Spain performed badly in the Organization of Economic Cooperation and Development’s so-called Better Life Index, which seeks to provide a broader measurement of welfare than GDP.
Spain was placed 20th in the 36 countries analyzed in a table headed by Australia, Sweden and Canada. Those at the bottom of the classification were Turkey, Mexico and Chile.
The index comprises 11 factors that the OECD deems key to the quality of life. These include, among others, housing, income employment, education, the environment, health and work-life balance.
“Our Better Life Index goes beyond the cold, hard numbers of GDP to really get an understanding about what matters for people and about what they want and need out of their lives and their societies,” OECD Secretary-General Angel Gurría said.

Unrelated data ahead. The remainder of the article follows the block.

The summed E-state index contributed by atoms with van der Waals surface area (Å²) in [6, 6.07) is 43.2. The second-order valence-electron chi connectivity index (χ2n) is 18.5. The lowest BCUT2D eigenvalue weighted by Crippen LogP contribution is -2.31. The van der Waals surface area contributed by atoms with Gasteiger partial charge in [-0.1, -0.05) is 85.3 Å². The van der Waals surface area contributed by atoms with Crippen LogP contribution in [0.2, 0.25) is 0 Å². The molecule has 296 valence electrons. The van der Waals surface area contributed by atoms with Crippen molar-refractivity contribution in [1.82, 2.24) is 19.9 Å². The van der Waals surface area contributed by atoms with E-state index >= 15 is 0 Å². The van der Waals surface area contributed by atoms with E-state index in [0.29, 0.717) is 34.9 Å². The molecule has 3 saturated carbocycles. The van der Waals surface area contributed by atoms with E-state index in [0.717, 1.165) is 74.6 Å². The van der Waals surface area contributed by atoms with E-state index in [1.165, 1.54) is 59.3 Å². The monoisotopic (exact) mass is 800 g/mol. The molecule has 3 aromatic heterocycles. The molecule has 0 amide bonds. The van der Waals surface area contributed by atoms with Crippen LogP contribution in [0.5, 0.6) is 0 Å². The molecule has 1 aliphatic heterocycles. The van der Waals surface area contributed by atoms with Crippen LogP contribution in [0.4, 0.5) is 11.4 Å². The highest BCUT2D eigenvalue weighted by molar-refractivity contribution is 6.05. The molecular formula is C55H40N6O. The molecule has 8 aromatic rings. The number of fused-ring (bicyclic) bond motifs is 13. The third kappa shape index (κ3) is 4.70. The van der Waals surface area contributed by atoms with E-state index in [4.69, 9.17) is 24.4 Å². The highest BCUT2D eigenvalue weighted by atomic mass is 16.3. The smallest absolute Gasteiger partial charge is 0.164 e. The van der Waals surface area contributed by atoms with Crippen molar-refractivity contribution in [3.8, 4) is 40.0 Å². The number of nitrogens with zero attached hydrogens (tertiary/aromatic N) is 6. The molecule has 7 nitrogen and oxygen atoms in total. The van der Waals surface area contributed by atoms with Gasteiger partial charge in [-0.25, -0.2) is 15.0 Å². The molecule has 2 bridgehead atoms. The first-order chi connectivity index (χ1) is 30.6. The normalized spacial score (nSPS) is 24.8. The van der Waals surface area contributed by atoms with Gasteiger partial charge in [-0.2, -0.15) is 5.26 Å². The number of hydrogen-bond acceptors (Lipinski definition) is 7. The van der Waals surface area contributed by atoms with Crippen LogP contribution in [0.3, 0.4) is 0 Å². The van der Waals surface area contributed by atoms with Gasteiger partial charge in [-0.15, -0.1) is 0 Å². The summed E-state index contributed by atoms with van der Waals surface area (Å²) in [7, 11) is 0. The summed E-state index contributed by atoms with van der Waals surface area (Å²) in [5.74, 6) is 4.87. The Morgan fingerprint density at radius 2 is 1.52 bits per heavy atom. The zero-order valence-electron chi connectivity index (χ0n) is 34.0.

Based on figures for 2012, or 2011 depending on the factor in question, Spain came out well in terms of work-life balance, with few people working more than 50 hours a week, with the number of hours dedicated to leisure and personal care (including sleep) amounting to close to 16 hours a day. It also got a high rating for health, given that life expectancy is over 82 years.
Understandably in a country with a current unemployment rate of 27.2 percent, Spain fared badly in terms of labor and was only ahead of Turkey and Mexico. In terms of income, Spaniards were slightly below the OECD average. It was, however, one of the least equal countries, with the top 20 percent of the population in terms of income earning six times more than the bottom fifth.
As regards education, only 53 percent of the population in Spain has a secondary school certificate, compared with the average in the OECD of 74 percent.